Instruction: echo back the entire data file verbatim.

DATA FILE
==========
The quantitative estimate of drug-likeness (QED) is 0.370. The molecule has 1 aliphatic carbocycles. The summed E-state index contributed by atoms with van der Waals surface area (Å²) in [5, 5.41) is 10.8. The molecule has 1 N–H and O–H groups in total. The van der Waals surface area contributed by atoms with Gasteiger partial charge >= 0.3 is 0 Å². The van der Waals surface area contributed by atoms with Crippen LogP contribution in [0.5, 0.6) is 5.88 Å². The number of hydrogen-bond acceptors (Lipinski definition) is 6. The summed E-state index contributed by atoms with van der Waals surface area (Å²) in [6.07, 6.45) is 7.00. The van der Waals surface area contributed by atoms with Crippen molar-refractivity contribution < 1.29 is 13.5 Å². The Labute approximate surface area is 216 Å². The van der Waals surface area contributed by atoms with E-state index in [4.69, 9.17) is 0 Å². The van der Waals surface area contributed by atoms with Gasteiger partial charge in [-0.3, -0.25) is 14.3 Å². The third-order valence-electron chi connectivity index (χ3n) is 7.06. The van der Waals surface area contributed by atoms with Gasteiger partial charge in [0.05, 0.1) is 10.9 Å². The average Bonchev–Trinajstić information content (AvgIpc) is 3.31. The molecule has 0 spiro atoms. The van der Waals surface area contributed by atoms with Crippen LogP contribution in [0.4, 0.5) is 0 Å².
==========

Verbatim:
The quantitative estimate of drug-likeness (QED) is 0.370. The molecule has 1 aliphatic carbocycles. The summed E-state index contributed by atoms with van der Waals surface area (Å²) in [5, 5.41) is 10.8. The molecule has 1 N–H and O–H groups in total. The van der Waals surface area contributed by atoms with Gasteiger partial charge >= 0.3 is 0 Å². The van der Waals surface area contributed by atoms with Crippen LogP contribution in [0.5, 0.6) is 5.88 Å². The number of hydrogen-bond acceptors (Lipinski definition) is 6. The summed E-state index contributed by atoms with van der Waals surface area (Å²) in [6.07, 6.45) is 7.00. The van der Waals surface area contributed by atoms with Crippen molar-refractivity contribution < 1.29 is 13.5 Å². The Labute approximate surface area is 216 Å². The van der Waals surface area contributed by atoms with E-state index in [4.69, 9.17) is 0 Å². The van der Waals surface area contributed by atoms with Gasteiger partial charge in [-0.3, -0.25) is 14.3 Å². The third-order valence-electron chi connectivity index (χ3n) is 7.06. The van der Waals surface area contributed by atoms with Gasteiger partial charge in [0.05, 0.1) is 10.9 Å². The average Bonchev–Trinajstić information content (AvgIpc) is 3.31. The molecule has 0 spiro atoms. The van der Waals surface area contributed by atoms with Crippen LogP contribution in [0.4, 0.5) is 0 Å².